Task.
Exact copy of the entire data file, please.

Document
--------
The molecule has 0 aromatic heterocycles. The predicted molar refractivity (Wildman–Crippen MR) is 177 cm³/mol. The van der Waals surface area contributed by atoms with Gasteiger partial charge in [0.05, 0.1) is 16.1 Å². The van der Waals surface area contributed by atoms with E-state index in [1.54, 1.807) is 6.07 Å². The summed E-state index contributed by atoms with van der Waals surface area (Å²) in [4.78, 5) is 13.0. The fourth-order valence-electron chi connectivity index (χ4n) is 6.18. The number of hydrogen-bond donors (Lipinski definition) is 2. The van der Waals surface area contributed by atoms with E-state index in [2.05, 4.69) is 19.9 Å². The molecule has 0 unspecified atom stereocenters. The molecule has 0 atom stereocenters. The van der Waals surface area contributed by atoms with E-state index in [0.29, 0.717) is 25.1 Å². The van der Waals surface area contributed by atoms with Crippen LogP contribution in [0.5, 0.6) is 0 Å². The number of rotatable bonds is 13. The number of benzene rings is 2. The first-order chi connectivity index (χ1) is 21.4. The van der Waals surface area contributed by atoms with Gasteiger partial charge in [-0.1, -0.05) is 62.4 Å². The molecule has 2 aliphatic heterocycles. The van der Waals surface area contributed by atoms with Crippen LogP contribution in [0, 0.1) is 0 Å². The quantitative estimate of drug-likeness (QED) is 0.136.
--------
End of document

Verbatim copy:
The molecule has 0 aromatic heterocycles. The predicted molar refractivity (Wildman–Crippen MR) is 177 cm³/mol. The van der Waals surface area contributed by atoms with Gasteiger partial charge in [0.05, 0.1) is 16.1 Å². The van der Waals surface area contributed by atoms with E-state index in [1.54, 1.807) is 6.07 Å². The summed E-state index contributed by atoms with van der Waals surface area (Å²) in [4.78, 5) is 13.0. The fourth-order valence-electron chi connectivity index (χ4n) is 6.18. The number of hydrogen-bond donors (Lipinski definition) is 2. The van der Waals surface area contributed by atoms with E-state index in [2.05, 4.69) is 19.9 Å². The molecule has 0 unspecified atom stereocenters. The molecule has 0 atom stereocenters. The van der Waals surface area contributed by atoms with E-state index in [0.29, 0.717) is 25.1 Å². The van der Waals surface area contributed by atoms with Crippen LogP contribution in [0.5, 0.6) is 0 Å². The number of rotatable bonds is 13. The number of benzene rings is 2. The first-order chi connectivity index (χ1) is 21.4. The van der Waals surface area contributed by atoms with Gasteiger partial charge in [-0.1, -0.05) is 62.4 Å². The molecule has 2 aliphatic heterocycles. The van der Waals surface area contributed by atoms with Crippen LogP contribution in [0, 0.1) is 0 Å². The quantitative estimate of drug-likeness (QED) is 0.136.